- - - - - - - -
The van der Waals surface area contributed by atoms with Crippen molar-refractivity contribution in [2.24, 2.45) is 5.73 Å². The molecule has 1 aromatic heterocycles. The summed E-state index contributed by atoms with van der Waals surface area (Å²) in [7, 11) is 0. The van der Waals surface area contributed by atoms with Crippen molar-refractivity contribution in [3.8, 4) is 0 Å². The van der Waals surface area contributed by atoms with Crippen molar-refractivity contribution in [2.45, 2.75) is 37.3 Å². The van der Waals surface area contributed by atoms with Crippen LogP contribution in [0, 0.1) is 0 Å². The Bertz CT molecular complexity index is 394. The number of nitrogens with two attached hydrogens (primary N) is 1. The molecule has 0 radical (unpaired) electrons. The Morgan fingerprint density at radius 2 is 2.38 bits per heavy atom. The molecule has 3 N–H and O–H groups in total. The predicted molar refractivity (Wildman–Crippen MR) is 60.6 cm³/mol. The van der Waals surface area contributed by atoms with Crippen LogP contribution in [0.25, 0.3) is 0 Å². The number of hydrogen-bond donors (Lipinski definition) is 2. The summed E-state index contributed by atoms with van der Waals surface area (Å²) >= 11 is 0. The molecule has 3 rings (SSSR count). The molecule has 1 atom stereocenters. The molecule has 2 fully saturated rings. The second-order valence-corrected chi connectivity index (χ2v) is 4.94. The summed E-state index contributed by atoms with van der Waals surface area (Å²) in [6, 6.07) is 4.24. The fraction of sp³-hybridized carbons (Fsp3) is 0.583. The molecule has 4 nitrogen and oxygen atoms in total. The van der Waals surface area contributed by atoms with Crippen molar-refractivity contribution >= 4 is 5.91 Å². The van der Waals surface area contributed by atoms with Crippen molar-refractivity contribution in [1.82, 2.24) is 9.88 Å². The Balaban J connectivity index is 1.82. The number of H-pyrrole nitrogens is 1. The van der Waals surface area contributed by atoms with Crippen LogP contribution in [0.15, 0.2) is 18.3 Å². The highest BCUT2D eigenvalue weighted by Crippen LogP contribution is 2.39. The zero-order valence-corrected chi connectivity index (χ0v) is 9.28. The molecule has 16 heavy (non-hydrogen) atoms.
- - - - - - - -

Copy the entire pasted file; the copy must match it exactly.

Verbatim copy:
The van der Waals surface area contributed by atoms with Crippen molar-refractivity contribution in [2.24, 2.45) is 5.73 Å². The molecule has 1 aromatic heterocycles. The summed E-state index contributed by atoms with van der Waals surface area (Å²) in [7, 11) is 0. The van der Waals surface area contributed by atoms with Crippen molar-refractivity contribution in [3.8, 4) is 0 Å². The van der Waals surface area contributed by atoms with Crippen molar-refractivity contribution in [2.45, 2.75) is 37.3 Å². The van der Waals surface area contributed by atoms with Crippen LogP contribution in [0, 0.1) is 0 Å². The Bertz CT molecular complexity index is 394. The number of nitrogens with two attached hydrogens (primary N) is 1. The molecule has 0 radical (unpaired) electrons. The Morgan fingerprint density at radius 2 is 2.38 bits per heavy atom. The molecule has 3 N–H and O–H groups in total. The predicted molar refractivity (Wildman–Crippen MR) is 60.6 cm³/mol. The van der Waals surface area contributed by atoms with Crippen LogP contribution in [0.25, 0.3) is 0 Å². The number of hydrogen-bond donors (Lipinski definition) is 2. The summed E-state index contributed by atoms with van der Waals surface area (Å²) >= 11 is 0. The molecule has 3 rings (SSSR count). The molecule has 1 atom stereocenters. The molecule has 2 fully saturated rings. The second-order valence-corrected chi connectivity index (χ2v) is 4.94. The summed E-state index contributed by atoms with van der Waals surface area (Å²) in [6, 6.07) is 4.24. The fraction of sp³-hybridized carbons (Fsp3) is 0.583. The molecule has 4 nitrogen and oxygen atoms in total. The van der Waals surface area contributed by atoms with Crippen molar-refractivity contribution >= 4 is 5.91 Å². The van der Waals surface area contributed by atoms with Crippen molar-refractivity contribution in [1.82, 2.24) is 9.88 Å². The Balaban J connectivity index is 1.82. The number of H-pyrrole nitrogens is 1. The van der Waals surface area contributed by atoms with Crippen LogP contribution in [0.15, 0.2) is 18.3 Å². The highest BCUT2D eigenvalue weighted by Crippen LogP contribution is 2.39. The zero-order valence-corrected chi connectivity index (χ0v) is 9.28. The molecule has 16 heavy (non-hydrogen) atoms.